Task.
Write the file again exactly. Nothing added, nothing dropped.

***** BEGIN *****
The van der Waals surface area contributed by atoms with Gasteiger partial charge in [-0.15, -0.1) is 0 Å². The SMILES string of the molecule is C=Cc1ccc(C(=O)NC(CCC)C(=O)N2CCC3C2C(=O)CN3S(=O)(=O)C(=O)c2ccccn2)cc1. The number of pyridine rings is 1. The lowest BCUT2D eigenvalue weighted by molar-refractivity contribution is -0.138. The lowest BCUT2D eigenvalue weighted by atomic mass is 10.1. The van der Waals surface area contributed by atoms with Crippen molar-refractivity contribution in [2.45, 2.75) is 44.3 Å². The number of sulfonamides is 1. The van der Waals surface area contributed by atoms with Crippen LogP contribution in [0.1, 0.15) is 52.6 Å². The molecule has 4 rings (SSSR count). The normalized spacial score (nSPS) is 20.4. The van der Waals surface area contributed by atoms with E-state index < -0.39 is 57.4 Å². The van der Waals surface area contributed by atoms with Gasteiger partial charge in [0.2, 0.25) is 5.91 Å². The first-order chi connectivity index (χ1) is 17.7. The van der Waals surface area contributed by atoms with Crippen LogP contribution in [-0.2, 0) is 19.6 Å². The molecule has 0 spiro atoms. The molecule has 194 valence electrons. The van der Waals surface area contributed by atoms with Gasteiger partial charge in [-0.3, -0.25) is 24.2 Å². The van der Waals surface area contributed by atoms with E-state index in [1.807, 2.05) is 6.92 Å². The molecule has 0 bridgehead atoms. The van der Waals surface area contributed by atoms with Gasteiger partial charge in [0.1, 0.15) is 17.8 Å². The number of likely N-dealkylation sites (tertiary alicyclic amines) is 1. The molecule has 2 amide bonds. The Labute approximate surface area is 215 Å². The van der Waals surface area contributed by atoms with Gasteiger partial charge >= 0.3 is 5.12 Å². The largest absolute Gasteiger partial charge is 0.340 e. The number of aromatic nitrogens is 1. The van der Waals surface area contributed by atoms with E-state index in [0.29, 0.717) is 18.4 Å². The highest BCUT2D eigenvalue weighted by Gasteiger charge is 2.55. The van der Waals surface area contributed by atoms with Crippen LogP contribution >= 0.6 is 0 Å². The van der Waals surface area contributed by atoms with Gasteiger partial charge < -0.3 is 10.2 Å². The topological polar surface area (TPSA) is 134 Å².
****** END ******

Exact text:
The van der Waals surface area contributed by atoms with Gasteiger partial charge in [-0.15, -0.1) is 0 Å². The SMILES string of the molecule is C=Cc1ccc(C(=O)NC(CCC)C(=O)N2CCC3C2C(=O)CN3S(=O)(=O)C(=O)c2ccccn2)cc1. The number of pyridine rings is 1. The lowest BCUT2D eigenvalue weighted by molar-refractivity contribution is -0.138. The lowest BCUT2D eigenvalue weighted by atomic mass is 10.1. The van der Waals surface area contributed by atoms with Crippen molar-refractivity contribution in [2.45, 2.75) is 44.3 Å². The number of sulfonamides is 1. The van der Waals surface area contributed by atoms with Crippen LogP contribution in [0.1, 0.15) is 52.6 Å². The molecule has 4 rings (SSSR count). The normalized spacial score (nSPS) is 20.4. The van der Waals surface area contributed by atoms with E-state index < -0.39 is 57.4 Å². The van der Waals surface area contributed by atoms with Gasteiger partial charge in [0.2, 0.25) is 5.91 Å². The first-order chi connectivity index (χ1) is 17.7. The van der Waals surface area contributed by atoms with Crippen LogP contribution in [-0.2, 0) is 19.6 Å². The molecule has 0 spiro atoms. The molecule has 194 valence electrons. The van der Waals surface area contributed by atoms with Gasteiger partial charge in [-0.3, -0.25) is 24.2 Å². The van der Waals surface area contributed by atoms with E-state index in [1.807, 2.05) is 6.92 Å². The molecule has 0 bridgehead atoms. The van der Waals surface area contributed by atoms with Gasteiger partial charge in [0.1, 0.15) is 17.8 Å². The number of likely N-dealkylation sites (tertiary alicyclic amines) is 1. The molecule has 2 amide bonds. The Labute approximate surface area is 215 Å². The van der Waals surface area contributed by atoms with Gasteiger partial charge >= 0.3 is 5.12 Å². The largest absolute Gasteiger partial charge is 0.340 e. The number of aromatic nitrogens is 1. The van der Waals surface area contributed by atoms with E-state index in [0.29, 0.717) is 18.4 Å². The highest BCUT2D eigenvalue weighted by Gasteiger charge is 2.55. The van der Waals surface area contributed by atoms with Crippen LogP contribution >= 0.6 is 0 Å². The van der Waals surface area contributed by atoms with Gasteiger partial charge < -0.3 is 10.2 Å². The topological polar surface area (TPSA) is 134 Å².